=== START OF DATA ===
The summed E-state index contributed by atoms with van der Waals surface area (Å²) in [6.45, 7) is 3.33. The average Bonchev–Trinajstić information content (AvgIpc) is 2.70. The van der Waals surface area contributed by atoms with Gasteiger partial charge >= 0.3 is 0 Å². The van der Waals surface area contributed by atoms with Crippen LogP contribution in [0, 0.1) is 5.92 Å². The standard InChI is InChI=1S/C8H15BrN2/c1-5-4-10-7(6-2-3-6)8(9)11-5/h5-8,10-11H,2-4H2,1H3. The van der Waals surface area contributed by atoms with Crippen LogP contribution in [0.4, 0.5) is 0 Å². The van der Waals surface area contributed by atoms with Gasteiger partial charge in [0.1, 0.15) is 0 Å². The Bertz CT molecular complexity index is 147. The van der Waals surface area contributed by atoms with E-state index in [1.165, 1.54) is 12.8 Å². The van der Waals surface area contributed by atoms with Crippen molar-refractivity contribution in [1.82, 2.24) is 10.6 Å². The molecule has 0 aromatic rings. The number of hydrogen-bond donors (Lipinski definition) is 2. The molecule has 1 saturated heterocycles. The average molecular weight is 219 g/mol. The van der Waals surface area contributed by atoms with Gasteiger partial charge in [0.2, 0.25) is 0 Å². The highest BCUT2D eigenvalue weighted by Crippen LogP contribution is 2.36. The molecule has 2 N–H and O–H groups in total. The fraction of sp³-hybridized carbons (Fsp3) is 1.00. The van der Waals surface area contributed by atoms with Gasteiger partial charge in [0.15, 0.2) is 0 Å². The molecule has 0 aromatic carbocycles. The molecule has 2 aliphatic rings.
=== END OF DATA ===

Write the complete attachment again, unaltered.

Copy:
The summed E-state index contributed by atoms with van der Waals surface area (Å²) in [6.45, 7) is 3.33. The average Bonchev–Trinajstić information content (AvgIpc) is 2.70. The van der Waals surface area contributed by atoms with Gasteiger partial charge >= 0.3 is 0 Å². The van der Waals surface area contributed by atoms with Crippen LogP contribution in [0, 0.1) is 5.92 Å². The standard InChI is InChI=1S/C8H15BrN2/c1-5-4-10-7(6-2-3-6)8(9)11-5/h5-8,10-11H,2-4H2,1H3. The van der Waals surface area contributed by atoms with Crippen LogP contribution in [0.4, 0.5) is 0 Å². The van der Waals surface area contributed by atoms with Gasteiger partial charge in [0.1, 0.15) is 0 Å². The Bertz CT molecular complexity index is 147. The van der Waals surface area contributed by atoms with E-state index in [1.165, 1.54) is 12.8 Å². The van der Waals surface area contributed by atoms with Crippen molar-refractivity contribution in [1.82, 2.24) is 10.6 Å². The molecule has 0 aromatic rings. The number of hydrogen-bond donors (Lipinski definition) is 2. The molecule has 1 saturated heterocycles. The average molecular weight is 219 g/mol. The van der Waals surface area contributed by atoms with Gasteiger partial charge in [0.2, 0.25) is 0 Å². The highest BCUT2D eigenvalue weighted by Crippen LogP contribution is 2.36. The molecule has 2 N–H and O–H groups in total. The fraction of sp³-hybridized carbons (Fsp3) is 1.00. The van der Waals surface area contributed by atoms with Gasteiger partial charge in [0.15, 0.2) is 0 Å². The molecule has 0 aromatic carbocycles. The molecule has 2 aliphatic rings.